Trading in the stock market is not a hassle anymore. The introduction of broker firms offering exclusive trading services lets you make decisions conveniently. There is no need to keep an eye on the trading trends every day. All you need to do is to have a simple idea of how the job is done and who the clearing and settling entities are.
To start trading on a reputed online platform, you will have to open new demat account and link your bank account for a credit transaction. Here is the day-by-day clearing and settling process followed.
Suppose you have bought 50 shares of ABC at Rs 100 per share. The day you purchased the shares will be denoted as Day 1 or Trade Day (T Day). Once this day ends, your linked bank account will be debited Rs (50 x 100) = Rs 5000 + brokerage charged by the service provider. The service charges vary from firm to firm.
The stocks will not reach your Demat account. A contract is formulated and shared by the broker on Day 1. It will contain the details of the transaction done.
Day 2 or T+1 Day
Your money is still debited but you did not receive the shares. Due to the legal contract issued, you can still transact and sell the shares you have purchased yesterday. On this day, the stock exchange will collect the debited amount from the broker.
Day 3 or T+2 Day
This is the 2nd day after your purchase. It is termed T+2 Day. On this day, shares will be transferred to the broker’s entitled account from the ones who have sold them. Your trade assistant will credit it to your account. The debited amount from your bank account will be credited to the seller’s account.
You already have a free online trading account. You have already made a purchase and want to sell shares.
Day 1 or T Day
You have 50 shares of ABC costing Rs 100 each. It means you have invested Rs 5000 in it. The purchase day is termed Trade Day (T Day).
When you want to sell these shares, they will be blocked in your registered account instantly. The same shares cannot be sold again.
Day 2 or T+1 Day
On the second day, the broker will take these shares and deposit them on the stock exchange. The price is received by the broker from the stock market.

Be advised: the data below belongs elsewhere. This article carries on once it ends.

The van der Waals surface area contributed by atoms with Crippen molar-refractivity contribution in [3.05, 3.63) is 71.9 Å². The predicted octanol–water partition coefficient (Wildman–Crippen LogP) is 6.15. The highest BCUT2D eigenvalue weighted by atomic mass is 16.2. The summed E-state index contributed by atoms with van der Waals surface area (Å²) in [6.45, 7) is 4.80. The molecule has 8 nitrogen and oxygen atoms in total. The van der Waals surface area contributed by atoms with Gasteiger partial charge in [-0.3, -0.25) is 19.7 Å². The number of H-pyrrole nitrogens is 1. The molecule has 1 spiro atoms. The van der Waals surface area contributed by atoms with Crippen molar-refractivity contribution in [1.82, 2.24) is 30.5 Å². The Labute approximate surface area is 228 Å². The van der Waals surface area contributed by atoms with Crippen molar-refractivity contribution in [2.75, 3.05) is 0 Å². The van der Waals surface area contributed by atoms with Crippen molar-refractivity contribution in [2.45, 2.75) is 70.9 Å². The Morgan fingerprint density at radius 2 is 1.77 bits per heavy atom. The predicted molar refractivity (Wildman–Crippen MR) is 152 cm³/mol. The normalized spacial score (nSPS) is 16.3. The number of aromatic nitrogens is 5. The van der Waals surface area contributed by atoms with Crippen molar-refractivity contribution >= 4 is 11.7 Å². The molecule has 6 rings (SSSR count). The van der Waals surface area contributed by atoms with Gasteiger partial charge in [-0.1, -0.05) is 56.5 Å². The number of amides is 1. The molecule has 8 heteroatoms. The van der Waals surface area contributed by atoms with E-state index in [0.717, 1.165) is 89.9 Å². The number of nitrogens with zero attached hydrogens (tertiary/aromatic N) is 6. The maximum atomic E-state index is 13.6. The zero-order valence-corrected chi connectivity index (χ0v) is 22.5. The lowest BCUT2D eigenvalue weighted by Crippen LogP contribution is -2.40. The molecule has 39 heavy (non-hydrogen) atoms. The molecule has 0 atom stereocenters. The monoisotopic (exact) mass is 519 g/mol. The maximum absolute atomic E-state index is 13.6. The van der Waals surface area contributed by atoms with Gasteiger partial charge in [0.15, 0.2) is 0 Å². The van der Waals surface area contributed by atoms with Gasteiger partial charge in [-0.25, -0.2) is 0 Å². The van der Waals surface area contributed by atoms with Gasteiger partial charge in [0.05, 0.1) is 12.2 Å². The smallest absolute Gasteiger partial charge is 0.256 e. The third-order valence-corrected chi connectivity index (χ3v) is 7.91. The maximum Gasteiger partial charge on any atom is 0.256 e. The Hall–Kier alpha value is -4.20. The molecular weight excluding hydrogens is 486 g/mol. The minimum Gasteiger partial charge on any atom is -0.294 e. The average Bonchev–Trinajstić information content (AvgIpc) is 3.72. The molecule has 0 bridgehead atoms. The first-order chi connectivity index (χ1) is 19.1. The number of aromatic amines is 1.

Day 3 or T+2 Day
On the third day, the amount will be credited to your Demat account after deducting all the service charges involved.
Details of the process
We can observe that there are three steps involved in this process. Let us elaborate on them.
A stock exchange uses an electronic order system to match the buying and selling volumes of thousands of traders.
Imagine the stock of ABC is being traded. When you want to buy ABC stocks, the costliest buying price is chosen whereas the cheapest selling price is picked for it.
Even if they buy and sell prices match, the seller must have the order volume to match the buyer’s demand. The quantity of stock available is called market depth. It is created by brokers collecting orders from investors and passing them to the respective stock exchange.
We can understand that the buy and sell orders have to match for execution. Once they match, the clearing process begins. It is managed and monitored by independent entities called clearing houses.
The financial obligations are then settled for buyers and sellers. The buyer received the security ordered and the seller receives the relevant amount.
Participants of this stock trading process
- Clearing corporation – The National Securities Clearing Corporation Limited (NSCCL) is the designated authority.
- Clearing custodians/members – This member is responsible for determining the position of a share suiting whether it is suiting the trade or not.
- Clearing banks – The settlement of funds for buying and selling is done by clearing banks.
- Depositories – The Central Depository Services Limited (CDSL) and the National Securities Depository Limited (NSDL) hold Demat accounts. Clearing members also maintain a pool account for clearance.
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